For Patt Johnson, independence has been a way of life for many years and moving from her home of 51 years on West Highway 30 into Ridge View Estates was never in her plans.
“I had no plans to sell my house and then all of a sudden, it happened,” she said. “I had no idea what Ridge View really was.”
For the past 18 years after her husband, Dr. Rollie Johnson, passed away, she has been living independently in their home on the edge of town. Johnson said that her decision to move to Ridge View last month was based off a few factors. For one, with no immediate family living nearby, Johnson knew that her children worried about her living alone. Additionally, she realized that if she wanted to continue to live independently, selling her home and the approximately two acres of property it sat on might be the answer.
“After my husband died I was doing everything I possibly could to manage it,” Johnson said. “I had two acres and it demanded a lot. Other people would offer help and I would accept their help. I wanted my independence more and more and I could see that if I stayed at my house I wasn’t going to have that because there was too much to do there.”
Johnson said she then realized that if she moved to Ridge View, she could continue to live the life she had become accustomed to.
“I still have my independence. I come and go as I want,” she said. “I have my coffee, I make my bed, I drive, I do things for myself. If I want or need help, I can ask for it.”
Johnson said that planning ahead was important for her, and that doing so gave her adequate time to prepare to make the transition from living in her home, to her apartment style quarters at the assisted living center.
“The beauty of it is I had four months to prepare,” she said. “I was able to go through things and make the move over time.”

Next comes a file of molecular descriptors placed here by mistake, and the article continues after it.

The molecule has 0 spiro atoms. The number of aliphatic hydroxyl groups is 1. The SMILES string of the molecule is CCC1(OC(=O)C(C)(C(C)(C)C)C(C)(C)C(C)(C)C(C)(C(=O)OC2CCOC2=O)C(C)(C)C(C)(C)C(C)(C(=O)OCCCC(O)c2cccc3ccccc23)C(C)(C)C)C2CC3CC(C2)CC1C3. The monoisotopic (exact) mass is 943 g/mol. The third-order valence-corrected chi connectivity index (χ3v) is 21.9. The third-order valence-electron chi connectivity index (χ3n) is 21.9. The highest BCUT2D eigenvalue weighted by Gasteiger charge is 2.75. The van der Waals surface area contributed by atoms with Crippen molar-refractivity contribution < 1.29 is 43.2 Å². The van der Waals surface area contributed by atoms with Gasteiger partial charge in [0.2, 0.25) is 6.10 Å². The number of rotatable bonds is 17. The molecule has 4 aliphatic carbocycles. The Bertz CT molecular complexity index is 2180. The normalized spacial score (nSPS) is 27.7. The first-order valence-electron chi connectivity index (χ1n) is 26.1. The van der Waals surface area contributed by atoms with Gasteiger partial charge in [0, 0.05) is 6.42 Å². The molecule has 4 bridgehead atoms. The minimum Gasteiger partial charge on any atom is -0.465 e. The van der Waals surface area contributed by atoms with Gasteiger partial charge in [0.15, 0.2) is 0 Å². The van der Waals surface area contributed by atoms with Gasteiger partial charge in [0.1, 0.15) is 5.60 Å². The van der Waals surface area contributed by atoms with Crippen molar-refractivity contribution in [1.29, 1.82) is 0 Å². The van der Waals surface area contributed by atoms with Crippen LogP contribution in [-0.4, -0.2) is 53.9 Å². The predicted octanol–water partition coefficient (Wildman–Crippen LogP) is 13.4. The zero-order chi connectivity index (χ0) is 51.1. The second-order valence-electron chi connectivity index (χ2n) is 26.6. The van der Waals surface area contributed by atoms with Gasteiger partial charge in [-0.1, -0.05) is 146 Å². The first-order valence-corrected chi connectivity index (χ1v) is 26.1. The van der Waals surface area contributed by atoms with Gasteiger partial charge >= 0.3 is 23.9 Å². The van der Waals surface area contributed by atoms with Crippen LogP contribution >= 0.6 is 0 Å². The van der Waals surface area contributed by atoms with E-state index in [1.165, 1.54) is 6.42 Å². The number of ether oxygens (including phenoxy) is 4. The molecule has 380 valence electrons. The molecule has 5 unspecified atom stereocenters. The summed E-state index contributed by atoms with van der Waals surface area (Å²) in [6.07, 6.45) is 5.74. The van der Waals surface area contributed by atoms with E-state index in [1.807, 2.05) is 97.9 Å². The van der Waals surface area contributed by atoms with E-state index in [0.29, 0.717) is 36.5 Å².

Johnson said anyone thinking about moving into an assisted living facility should know that it is more home-like than many people realize, and that living there with others is like living with family and friends.
“It’s like returning to a place where there were many families around,” she said. “You have your independence and people who want to see you can come and go. It’s a home. It truly is your home and it’s marvelous.”
Melissa McCorquodale, the Licensed Assistance Living Director at Ridge View Estates, said that it is important for people like Johnson to begin considering their senior living arrangements as soon as possible, because facilities are finding they have a lengthy waiting list.
“Coming off of COVID we have seen what I call a tidal wave of people interested in our facility,” she said. “We have added so many more people to our waitlist. We even got rid of our one-bedroom apartment guest suite that families who were visiting used because more people needed to move in. My advice is don’t wait until it’s too late to start considering it.”
McCorquodale said that Ridge View offers a wide range of assisted living options, because they serve a community with a wide range of needs.
“We see different categories of people who need different kinds of help,” she said. “Some need help with medications, some need help with basic daily needs like hygiene. But we also see many who just want to live a maintenance free living and can come and go as they please, not having to worry about snow removal or mowing the lawn, things like that.”
A big misconception believed by many, McCorquodale said, is that assisted living facilities are like nursing homes.
“Assisted living is more like a home environment,” she said.
For many aging citizens in Pipestone County and throughout the state of Minnesota, determining whether or not to stay in their home or move into a facility is challenging. For many, cost and availability are factors in their decision making. Statistics supported by senior care informational websites like payingforseniorcare.com, estimate that the average monthly cost of some assisted living centers starts at about $4,000.00, while some nursing homes come in at about $7,441.00 a month. In terms of availability, many centers like Ridge View are finding that the aging population is creating a greater demand for their services as well as lengthy waitlists.
With an aging population, Minnesota is finding that the need for such facilities is rising. The 2019 United States Census placed the county’s 65 and older population at 20.8%. Data collected by Minnesota Compass, a research project led by Wilder Research, estimates that there are approximately 806,000 adults 65 and older (or approximately 15% of the population) in the state as of now, and that number is projected to top over 1.3 million in the next two decades. Additionally, greater Minnesota counties are “greyer” than the Twin Cities, with Pipestone County’s retirement to working age ratio currently sitting at 35% or more, and it is among the highest rated counties in the state.